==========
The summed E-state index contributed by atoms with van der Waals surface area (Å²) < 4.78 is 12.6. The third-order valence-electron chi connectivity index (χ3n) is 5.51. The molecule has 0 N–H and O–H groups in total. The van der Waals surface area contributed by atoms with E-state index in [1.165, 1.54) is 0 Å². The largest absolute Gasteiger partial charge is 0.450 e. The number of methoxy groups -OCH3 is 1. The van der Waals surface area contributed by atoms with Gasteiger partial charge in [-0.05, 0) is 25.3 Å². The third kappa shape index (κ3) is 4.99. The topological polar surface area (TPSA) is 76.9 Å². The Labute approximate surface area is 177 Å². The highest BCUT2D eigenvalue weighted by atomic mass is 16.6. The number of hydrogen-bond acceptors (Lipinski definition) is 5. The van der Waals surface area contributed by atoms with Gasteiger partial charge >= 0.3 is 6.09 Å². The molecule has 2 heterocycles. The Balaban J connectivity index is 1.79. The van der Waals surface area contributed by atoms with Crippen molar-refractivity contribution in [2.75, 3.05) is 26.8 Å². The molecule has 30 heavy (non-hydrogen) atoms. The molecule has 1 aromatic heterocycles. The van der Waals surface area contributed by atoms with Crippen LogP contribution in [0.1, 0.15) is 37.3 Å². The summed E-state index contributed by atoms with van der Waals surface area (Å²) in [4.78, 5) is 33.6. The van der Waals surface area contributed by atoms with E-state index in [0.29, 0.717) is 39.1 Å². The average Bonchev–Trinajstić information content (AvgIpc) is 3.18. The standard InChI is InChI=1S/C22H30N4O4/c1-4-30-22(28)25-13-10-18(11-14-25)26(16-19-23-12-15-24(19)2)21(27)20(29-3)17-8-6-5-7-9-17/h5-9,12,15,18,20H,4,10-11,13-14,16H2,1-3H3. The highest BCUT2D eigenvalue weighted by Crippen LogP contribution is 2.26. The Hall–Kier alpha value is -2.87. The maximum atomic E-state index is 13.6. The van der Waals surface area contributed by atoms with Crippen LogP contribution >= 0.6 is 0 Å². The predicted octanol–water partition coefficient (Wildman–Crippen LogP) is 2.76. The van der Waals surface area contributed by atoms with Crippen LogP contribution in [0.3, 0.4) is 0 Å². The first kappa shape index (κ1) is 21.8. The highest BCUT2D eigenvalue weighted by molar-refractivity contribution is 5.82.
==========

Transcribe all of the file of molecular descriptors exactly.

The summed E-state index contributed by atoms with van der Waals surface area (Å²) < 4.78 is 12.6. The third-order valence-electron chi connectivity index (χ3n) is 5.51. The molecule has 0 N–H and O–H groups in total. The van der Waals surface area contributed by atoms with E-state index in [1.165, 1.54) is 0 Å². The largest absolute Gasteiger partial charge is 0.450 e. The number of methoxy groups -OCH3 is 1. The van der Waals surface area contributed by atoms with Gasteiger partial charge in [-0.05, 0) is 25.3 Å². The third kappa shape index (κ3) is 4.99. The topological polar surface area (TPSA) is 76.9 Å². The Labute approximate surface area is 177 Å². The highest BCUT2D eigenvalue weighted by atomic mass is 16.6. The number of hydrogen-bond acceptors (Lipinski definition) is 5. The van der Waals surface area contributed by atoms with Gasteiger partial charge >= 0.3 is 6.09 Å². The molecule has 2 heterocycles. The Balaban J connectivity index is 1.79. The van der Waals surface area contributed by atoms with Crippen molar-refractivity contribution in [2.75, 3.05) is 26.8 Å². The molecule has 30 heavy (non-hydrogen) atoms. The molecule has 1 aromatic heterocycles. The van der Waals surface area contributed by atoms with Crippen LogP contribution in [0.1, 0.15) is 37.3 Å². The summed E-state index contributed by atoms with van der Waals surface area (Å²) in [4.78, 5) is 33.6. The van der Waals surface area contributed by atoms with E-state index in [0.29, 0.717) is 39.1 Å². The average Bonchev–Trinajstić information content (AvgIpc) is 3.18. The standard InChI is InChI=1S/C22H30N4O4/c1-4-30-22(28)25-13-10-18(11-14-25)26(16-19-23-12-15-24(19)2)21(27)20(29-3)17-8-6-5-7-9-17/h5-9,12,15,18,20H,4,10-11,13-14,16H2,1-3H3. The highest BCUT2D eigenvalue weighted by Crippen LogP contribution is 2.26. The Hall–Kier alpha value is -2.87. The maximum atomic E-state index is 13.6. The van der Waals surface area contributed by atoms with Crippen LogP contribution >= 0.6 is 0 Å². The predicted octanol–water partition coefficient (Wildman–Crippen LogP) is 2.76. The van der Waals surface area contributed by atoms with Crippen LogP contribution in [0.3, 0.4) is 0 Å². The first kappa shape index (κ1) is 21.8. The highest BCUT2D eigenvalue weighted by molar-refractivity contribution is 5.82.